Processed vs. Whole: The majority of the foods in this meals are whole foods, other than the white rice and the chicken broth. The white rice would be is bleached to the make it look white- it would've been healthier to use brown rice. As the for the chicken broth, it is only a compilation of chicken extract and other flavors, therefore it is not a whole food. The peppers and onions, however, are whole foods.

Health/Nutrition: As stated above, the most unhealthy part of my meal would be the white rice and the chicken broth. While I wouldn't recommend eating white rice everyday, it is one of the most- if not the most- consumed product in the world. Most people in Asia eat rice with everything, and they are very healthy. The onions provide some Vitamin C and Fiber, and peppers are very high in Vitamin C. The peppers are very high in various vitamins and minerals but contribute no cholesterol. As for the seasoning salt they are low in calories, but high in sodium. This part of the recipe, you'd like to consume in moderation. But overall, the recipe has a lot more nutritional benefits than setbacks.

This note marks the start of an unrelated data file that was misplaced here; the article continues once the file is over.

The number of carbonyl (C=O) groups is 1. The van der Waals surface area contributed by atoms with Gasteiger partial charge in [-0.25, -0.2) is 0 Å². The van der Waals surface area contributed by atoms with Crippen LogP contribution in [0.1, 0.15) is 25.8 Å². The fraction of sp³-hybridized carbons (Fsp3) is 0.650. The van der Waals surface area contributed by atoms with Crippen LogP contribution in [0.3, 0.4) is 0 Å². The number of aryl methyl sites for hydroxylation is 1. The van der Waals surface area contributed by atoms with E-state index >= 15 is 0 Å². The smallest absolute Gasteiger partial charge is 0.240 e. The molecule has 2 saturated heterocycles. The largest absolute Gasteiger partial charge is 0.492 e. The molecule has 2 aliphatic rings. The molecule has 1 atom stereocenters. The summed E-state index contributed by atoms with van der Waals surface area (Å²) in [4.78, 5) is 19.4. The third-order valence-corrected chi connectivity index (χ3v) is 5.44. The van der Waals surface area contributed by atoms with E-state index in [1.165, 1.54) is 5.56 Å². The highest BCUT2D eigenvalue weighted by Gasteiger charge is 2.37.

Environmental: Just about all of the ingredients are harvested on US soils, so any effects that we see occur here. The production off the peppers can be taken into question, as the peppers that I bought were grown commercially. The peppers are sprayed with Ethephon, which is used to promote early ripening. However, the toxicity of the Ethephon is quite low, so the environmental impact isn't as bad as it could be.

Political/Economic: This meal cost a little over 8 dollars, which really isn't so bad at all especially compared to fast food. For this price, you could get around two small meals at a fats food place, but my meal was enough to bring into class, and still have enough at home. It's a great and tasty meal for families on a budget. On another note, the main company that gets my money in this case would be Perdue. Perdue is one of the largest producers of poultry in the nation and as we've learned in this unit, big companies control the food system.

Social: I can the most impactful purchase of all of my ingredients would be the chicken. The impact of the "The Chicken Market" is heavily controversial because of the treatment and conditions of the chickens. This is a reason that some people turn into vegetarians, because they've been informed of the conditions of the animals. Also, all of these purchases came from a supermarket.